Love, Loss, and Grief in Tel Aviv, Beirut, and Beyond

cover of the book The Man Who Sold Air in the Holy Land

The eleven stories that make up Omer Freidlander’s debut collection The Man Who Sold Air in the Holy Land work as fragments that form a prismatic whole, perspectival flourishes that coalesce around a few common and recurring themes. Of these, the twin themes of longing and loss appear the most, and thread the stories with a string of strength, lucidity and wisdom that belies the author’s twenty-eight years. Freidlander grew up in Tel Aviv, and the entirety of the collection takes place in and around his homeland; the stories stretch out across time, here recalling the years directly following the Israeli Declaration of Independence (“The Minaturist”), now placing events in the contemporary and ongoing conflict in Gaza (“Checkpoint”, amongst others). Throughout, a timbre of stark melancholy, mourning and grief abides, leavened with elements of the near-fantastic and a comic darkness that at times recalls the work of Salman Rushdie, Haruki Murakami, and other members of the magical-realist diaspora.

Opener “Jaffa Oranges” introduces the themes of internecine conflict and its consequent destruction of personal relationships that Friedlander returns to like a musical reprise throughout the book, detailing an old man’s regret over a lost friend and secret betrayal. “Alte Sachen” looks through teenage lust at the desire to transcend the weighty burden of religious tradition while still leaning on the meaning implicit in it. “Checkpoint,” in its clear-eyed examination of an aging political activist’s shame and anger over the memory of her deteriorating relationship with her recently-deceased soldier son, echoes Gunter Grass’ 2002 novel Crabwalk, while Kurt Vonnegut’s droll eye-smile lurks beneath the absurd black humor of “The Sephardi Survivor.”

The ephemeral, apparitional nature of forbidden and doomed love (isn’t all love, in one way or another, doomed?) forms the nexus around which “The Sand Collector” turns. Friedlander has a knack for writing about romantic love in a way that gives its power its due, acknowledging the chaos and caprice that are part and parcel of the promise of Eros; because of this, he is able to convey love’s sweetness, its joy, without the slightest trace of sentimentality. The concerns of this story whet the palate for the real showstopper of the collection, the aptly-titled “Scheherazade and Radio Station 97.2 FM”: ostensibly an homage to the titular character’s reputation for mesmeric storytelling, the surface of the tale deals with three soldiers trapped in a radio station in Beirut during the Lebanese Civil War with a beautiful DJ who shares a name with the MC of One Thousand and One Nights. What starts as a story firmly grounded in realism quickly becomes something much stranger; a surrealistic, almost Lynchian fog settles over the events, and the line separating myth and fairy tale from reality becomes blurry and diffuse. Layers of allegory and metaphor are at work here, and what may look like a retelling of the Three Little Pigs and the Big Bad Wolf might turn out to be something else entirely upon a second or third reading. It is this kind of textual richness that situates Friedlander in the ranks of masters like Murakami, and with successful experiments like this story already under his belt, it’s thrilling to anticipate what he could do with a longer form.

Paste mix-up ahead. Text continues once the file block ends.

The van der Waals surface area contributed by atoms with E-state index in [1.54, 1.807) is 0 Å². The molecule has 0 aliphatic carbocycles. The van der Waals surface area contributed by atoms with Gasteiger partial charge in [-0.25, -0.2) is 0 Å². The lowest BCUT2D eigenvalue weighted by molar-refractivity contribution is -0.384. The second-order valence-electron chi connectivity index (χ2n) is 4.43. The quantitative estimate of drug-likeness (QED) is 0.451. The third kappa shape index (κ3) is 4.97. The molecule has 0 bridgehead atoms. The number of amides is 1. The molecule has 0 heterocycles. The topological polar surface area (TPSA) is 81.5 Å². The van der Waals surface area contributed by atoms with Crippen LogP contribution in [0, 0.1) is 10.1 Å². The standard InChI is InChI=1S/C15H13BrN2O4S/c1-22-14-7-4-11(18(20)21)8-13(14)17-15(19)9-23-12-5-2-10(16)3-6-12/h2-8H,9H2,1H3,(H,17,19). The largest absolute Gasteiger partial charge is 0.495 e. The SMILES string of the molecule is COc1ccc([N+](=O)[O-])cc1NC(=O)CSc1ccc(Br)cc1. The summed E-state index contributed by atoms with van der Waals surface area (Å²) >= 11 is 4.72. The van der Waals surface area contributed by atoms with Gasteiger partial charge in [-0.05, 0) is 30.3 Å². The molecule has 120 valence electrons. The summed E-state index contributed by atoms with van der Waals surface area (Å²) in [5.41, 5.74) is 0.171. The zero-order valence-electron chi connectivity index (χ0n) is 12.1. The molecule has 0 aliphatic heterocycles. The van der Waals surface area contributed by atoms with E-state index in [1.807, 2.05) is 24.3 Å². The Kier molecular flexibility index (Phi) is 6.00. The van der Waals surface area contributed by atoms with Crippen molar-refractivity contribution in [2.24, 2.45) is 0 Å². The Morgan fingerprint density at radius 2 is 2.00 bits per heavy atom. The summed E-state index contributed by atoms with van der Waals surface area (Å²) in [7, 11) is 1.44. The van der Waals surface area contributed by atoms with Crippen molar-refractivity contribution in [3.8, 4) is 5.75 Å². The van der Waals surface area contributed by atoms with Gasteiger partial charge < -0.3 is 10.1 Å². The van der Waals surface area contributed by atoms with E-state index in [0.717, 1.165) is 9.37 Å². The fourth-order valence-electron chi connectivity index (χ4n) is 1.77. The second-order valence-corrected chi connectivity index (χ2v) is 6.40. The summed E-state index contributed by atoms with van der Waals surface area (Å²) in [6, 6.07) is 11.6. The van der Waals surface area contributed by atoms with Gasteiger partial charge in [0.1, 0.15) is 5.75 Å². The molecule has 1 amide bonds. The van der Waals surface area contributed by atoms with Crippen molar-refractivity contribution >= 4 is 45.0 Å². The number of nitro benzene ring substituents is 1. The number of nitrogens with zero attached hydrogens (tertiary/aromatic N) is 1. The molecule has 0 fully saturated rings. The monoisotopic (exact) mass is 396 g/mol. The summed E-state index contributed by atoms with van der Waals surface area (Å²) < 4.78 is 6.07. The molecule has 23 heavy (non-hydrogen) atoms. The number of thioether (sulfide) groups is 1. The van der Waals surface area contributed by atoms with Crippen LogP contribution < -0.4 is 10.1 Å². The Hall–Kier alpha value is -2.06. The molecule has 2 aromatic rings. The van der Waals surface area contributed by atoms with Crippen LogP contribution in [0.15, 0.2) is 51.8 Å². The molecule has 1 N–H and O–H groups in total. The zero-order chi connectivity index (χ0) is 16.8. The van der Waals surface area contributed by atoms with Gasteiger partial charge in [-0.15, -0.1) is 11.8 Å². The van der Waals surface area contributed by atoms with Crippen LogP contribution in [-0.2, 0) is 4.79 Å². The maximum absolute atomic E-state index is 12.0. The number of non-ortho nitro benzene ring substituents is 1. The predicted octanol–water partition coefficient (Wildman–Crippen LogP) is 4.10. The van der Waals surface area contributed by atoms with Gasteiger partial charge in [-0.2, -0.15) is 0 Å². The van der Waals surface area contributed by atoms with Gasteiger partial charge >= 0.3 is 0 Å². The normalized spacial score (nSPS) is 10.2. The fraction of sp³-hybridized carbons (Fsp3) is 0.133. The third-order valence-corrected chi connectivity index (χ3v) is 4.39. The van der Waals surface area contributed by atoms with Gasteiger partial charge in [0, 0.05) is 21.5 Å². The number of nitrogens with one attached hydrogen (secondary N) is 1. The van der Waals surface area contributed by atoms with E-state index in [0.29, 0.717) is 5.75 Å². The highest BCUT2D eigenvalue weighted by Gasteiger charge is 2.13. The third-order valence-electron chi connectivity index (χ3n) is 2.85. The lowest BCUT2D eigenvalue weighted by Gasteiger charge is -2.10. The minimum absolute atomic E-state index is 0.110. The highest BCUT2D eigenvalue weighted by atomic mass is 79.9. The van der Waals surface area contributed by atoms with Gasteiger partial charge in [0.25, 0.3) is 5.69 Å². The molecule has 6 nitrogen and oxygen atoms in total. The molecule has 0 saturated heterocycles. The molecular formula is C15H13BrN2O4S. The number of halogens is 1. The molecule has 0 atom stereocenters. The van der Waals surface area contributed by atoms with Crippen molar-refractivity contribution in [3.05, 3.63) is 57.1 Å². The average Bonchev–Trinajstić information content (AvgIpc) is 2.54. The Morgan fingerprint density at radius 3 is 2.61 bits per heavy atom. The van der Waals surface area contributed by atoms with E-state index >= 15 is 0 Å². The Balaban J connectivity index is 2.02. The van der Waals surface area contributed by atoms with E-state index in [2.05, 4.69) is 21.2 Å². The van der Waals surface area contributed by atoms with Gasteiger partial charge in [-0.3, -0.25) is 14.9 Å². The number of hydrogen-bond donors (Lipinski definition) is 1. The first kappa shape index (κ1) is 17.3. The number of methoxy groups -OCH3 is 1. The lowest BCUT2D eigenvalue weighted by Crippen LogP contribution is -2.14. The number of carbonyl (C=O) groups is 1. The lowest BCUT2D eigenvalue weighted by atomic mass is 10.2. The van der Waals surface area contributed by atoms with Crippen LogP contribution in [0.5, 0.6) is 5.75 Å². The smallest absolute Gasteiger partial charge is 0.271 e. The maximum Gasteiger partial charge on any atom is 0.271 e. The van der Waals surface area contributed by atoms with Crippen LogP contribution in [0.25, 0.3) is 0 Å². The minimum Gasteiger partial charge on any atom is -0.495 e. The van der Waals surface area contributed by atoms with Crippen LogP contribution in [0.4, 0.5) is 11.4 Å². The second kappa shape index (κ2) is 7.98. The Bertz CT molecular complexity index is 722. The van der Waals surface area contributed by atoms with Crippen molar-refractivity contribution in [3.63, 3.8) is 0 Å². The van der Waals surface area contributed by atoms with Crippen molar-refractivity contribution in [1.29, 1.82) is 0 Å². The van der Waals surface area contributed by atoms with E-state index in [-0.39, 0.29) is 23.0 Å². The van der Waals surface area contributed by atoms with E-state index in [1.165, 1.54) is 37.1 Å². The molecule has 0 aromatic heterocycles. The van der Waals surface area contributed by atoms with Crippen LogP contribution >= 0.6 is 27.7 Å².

More delightful weirdness follows: “High Heels” gives the reader a tour of Tel Aviv and its outlying areas via its rooftops, and the interactions between the main characters – so-called “urban climbers” – have the disarming charm and offbeat rhythm of a Jim Jarmusch film, with a strange and unsettling denouement. “Jellyfish in Gaza” revisits the leitmotif of wartime atrocity, this time writ small in the mind’s eye of a boy worried about his combat-weary father. The penultimate “Walking Shiv’ah” – another standout – foregrounds the impact of military conflict on all-too-human characters. When a woman is alerted that one of her two brothers has been killed in combat but not which one – and that the only way to find out will be to visit the infirmary for the wounded in a dangerous area – she and her cart-bound, paraplegic mother set off on a seven-day Kafkaesque quest through a bleak, amoral landscape to find out for which son they must sit Shiv’ah. The climax is an appropriately heartbreaking stunner, and demonstrates Friedlander’s mastery of the airtight architectural skill so necessary in building an effective short story. Closing story “The Miniaturist” brings the themes of loss and longing back into high relief, a paean to the misrecognitions of childhood and the difficulty of growing up.

By turns bracingly elegiac and deeply, darkly funny, The Man Who Sold Air in the Holy Land is a stunning debut, and marks the arrival of a writer of serious gifts; I was left wanting more, and I can think of no higher compliment to pay a spinner of tales.

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